Because this could be marketed as a horror story and sold to a horror anthology, and it would be a good fit there, but it would be a bad fit for a lot of fantasy anthologies. I know when I talked about it with you, you seemed kind of surprised I found it as creepy as I did. (And creepy is a thing you do really well.)
I look forward to seeing what you do for a story when you do discuss horror.
And by “looking forward to, I mean “I won’t be reading it alone.”
I asked myself what style we women could have adopted that would have been unmarked, like the men’s. The answer was none. There is no unmarked woman.
There is no woman’s hair style that can be called standard, that says nothing about her. The range of women’s hair styles is staggering, but a woman whose hair has no particular style is perceived as not caring about how she looks, which can disqualify her for many positions, and will subtly diminish her as a person in the eyes of some.
Women must choose between attractive shoes and comfortable shoes. When our group made an unexpected trek, the woman who wore flat, laced shoes arrived first. Last to arrive was the woman in spike heels, shoes in hand and a handful of men around her.
If a woman’s clothing is tight or revealing (in other words, sexy), it sends a message — an intended one of wanting to be attractive, but also a possibly unintended one of availability. If her clothes are not sexy, that too sends a message, lent meaning by the knowledge that they could have been. There are thousands of cosmetic products from which women can choose and myriad ways of applying them. Yet no makeup at all is anything but unmarked. Some men see it as a hostile refusal to please them.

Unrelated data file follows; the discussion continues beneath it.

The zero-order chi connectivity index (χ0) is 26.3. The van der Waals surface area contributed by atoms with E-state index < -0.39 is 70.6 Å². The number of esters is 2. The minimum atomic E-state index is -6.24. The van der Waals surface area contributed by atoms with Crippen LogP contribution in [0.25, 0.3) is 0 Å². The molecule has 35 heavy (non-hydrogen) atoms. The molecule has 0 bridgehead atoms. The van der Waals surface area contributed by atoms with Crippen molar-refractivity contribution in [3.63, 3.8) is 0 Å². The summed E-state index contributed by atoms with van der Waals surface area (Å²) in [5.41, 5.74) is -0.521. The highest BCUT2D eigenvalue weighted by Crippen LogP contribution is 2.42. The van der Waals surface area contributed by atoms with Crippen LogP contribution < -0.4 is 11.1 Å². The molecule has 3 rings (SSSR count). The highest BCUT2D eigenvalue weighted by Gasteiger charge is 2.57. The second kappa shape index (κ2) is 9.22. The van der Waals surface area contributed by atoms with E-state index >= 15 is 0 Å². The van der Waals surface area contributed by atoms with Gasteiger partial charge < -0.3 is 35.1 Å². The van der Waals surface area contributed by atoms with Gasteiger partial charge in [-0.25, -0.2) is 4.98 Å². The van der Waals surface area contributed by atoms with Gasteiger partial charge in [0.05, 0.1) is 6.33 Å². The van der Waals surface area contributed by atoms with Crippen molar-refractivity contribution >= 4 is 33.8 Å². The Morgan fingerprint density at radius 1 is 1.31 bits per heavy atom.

Women can’t even fill out a form without telling stories about themselves. Most forms give four titles to choose from. “Mr.” carries no meaning other than that the respondent is male. But a woman who checks “Mrs.” or “Miss” communicates not only whether she has been married but also whether she has conservative tastes in forms of address — and probably other conservative values as well. Checking “Ms.” declines to let on about marriage (checking “Mr.” declines nothing since nothing was asked), but it also marks her as either liberated or rebellious, depending on the observer’s attitudes and assumptions.
I sometimes try to duck these variously marked choices by giving my title as “Dr.” — and in so doing risk marking myself as either uppity (hence sarcastic responses like “Excuse me!”) or an overachiever (hence reactions of congratulatory surprise like “Good for you!”).
All married women’s surnames are marked. If a woman takes her husband’s name, she announces to the world that she is married and has traditional values. To some it will indicate that she is less herself, more identified by her husband’s identity. If she does not take her husband’s name, this too is marked, seen as worthy of comment: she has done something; she has “kept her own name.” A man is never said to have “kept his own name” because it never occurs to anyone that he might have given it up. For him using his own name is unmarked.
A married woman who wants to have her cake and eat it too may use her surname plus his, with or without a hyphen. But this too announces her marital status and often results in a tongue-tying string. In a list (Harvey O’Donovan, Jonathan Feldman, Stephanie Woodbury McGillicutty), the woman’s multiple name stands out. It is marked.